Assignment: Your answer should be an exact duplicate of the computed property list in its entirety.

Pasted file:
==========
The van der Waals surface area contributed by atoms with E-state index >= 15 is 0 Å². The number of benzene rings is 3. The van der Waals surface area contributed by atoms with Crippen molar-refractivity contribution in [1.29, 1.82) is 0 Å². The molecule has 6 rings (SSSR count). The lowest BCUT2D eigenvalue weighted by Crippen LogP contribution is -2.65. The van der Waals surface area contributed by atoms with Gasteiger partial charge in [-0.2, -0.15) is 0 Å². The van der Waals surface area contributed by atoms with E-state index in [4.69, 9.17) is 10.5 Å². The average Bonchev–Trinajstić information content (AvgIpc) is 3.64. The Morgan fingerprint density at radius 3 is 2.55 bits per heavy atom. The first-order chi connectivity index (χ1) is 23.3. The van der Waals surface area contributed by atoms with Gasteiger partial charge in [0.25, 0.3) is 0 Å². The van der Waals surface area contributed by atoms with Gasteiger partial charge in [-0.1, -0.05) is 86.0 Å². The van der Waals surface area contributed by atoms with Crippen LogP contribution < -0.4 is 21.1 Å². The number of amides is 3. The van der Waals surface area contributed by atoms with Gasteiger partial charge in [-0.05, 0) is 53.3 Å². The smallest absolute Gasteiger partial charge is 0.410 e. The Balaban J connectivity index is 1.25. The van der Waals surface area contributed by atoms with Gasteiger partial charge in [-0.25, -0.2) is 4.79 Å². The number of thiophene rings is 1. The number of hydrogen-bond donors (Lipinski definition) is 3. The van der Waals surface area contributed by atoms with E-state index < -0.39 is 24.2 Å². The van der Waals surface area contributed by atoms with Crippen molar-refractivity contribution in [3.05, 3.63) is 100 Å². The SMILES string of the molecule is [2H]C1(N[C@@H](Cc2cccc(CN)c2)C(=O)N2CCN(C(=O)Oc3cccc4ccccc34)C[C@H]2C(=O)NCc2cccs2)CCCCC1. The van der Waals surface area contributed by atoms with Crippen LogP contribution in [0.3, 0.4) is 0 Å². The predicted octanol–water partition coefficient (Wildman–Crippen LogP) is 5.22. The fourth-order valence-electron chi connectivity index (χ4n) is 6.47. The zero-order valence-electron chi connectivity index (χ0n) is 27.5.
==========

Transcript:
The van der Waals surface area contributed by atoms with E-state index >= 15 is 0 Å². The number of benzene rings is 3. The van der Waals surface area contributed by atoms with Crippen molar-refractivity contribution in [1.29, 1.82) is 0 Å². The molecule has 6 rings (SSSR count). The lowest BCUT2D eigenvalue weighted by Crippen LogP contribution is -2.65. The van der Waals surface area contributed by atoms with Gasteiger partial charge in [-0.2, -0.15) is 0 Å². The van der Waals surface area contributed by atoms with E-state index in [4.69, 9.17) is 10.5 Å². The average Bonchev–Trinajstić information content (AvgIpc) is 3.64. The Morgan fingerprint density at radius 3 is 2.55 bits per heavy atom. The first-order chi connectivity index (χ1) is 23.3. The van der Waals surface area contributed by atoms with Gasteiger partial charge in [0.25, 0.3) is 0 Å². The van der Waals surface area contributed by atoms with Gasteiger partial charge in [-0.1, -0.05) is 86.0 Å². The van der Waals surface area contributed by atoms with Crippen LogP contribution < -0.4 is 21.1 Å². The number of amides is 3. The van der Waals surface area contributed by atoms with Gasteiger partial charge in [-0.05, 0) is 53.3 Å². The smallest absolute Gasteiger partial charge is 0.410 e. The Balaban J connectivity index is 1.25. The van der Waals surface area contributed by atoms with Gasteiger partial charge in [-0.25, -0.2) is 4.79 Å². The number of thiophene rings is 1. The number of hydrogen-bond donors (Lipinski definition) is 3. The van der Waals surface area contributed by atoms with E-state index < -0.39 is 24.2 Å². The van der Waals surface area contributed by atoms with Crippen molar-refractivity contribution in [3.05, 3.63) is 100 Å². The SMILES string of the molecule is [2H]C1(N[C@@H](Cc2cccc(CN)c2)C(=O)N2CCN(C(=O)Oc3cccc4ccccc34)C[C@H]2C(=O)NCc2cccs2)CCCCC1. The van der Waals surface area contributed by atoms with Crippen LogP contribution in [0.3, 0.4) is 0 Å². The predicted octanol–water partition coefficient (Wildman–Crippen LogP) is 5.22. The fourth-order valence-electron chi connectivity index (χ4n) is 6.47. The zero-order valence-electron chi connectivity index (χ0n) is 27.5.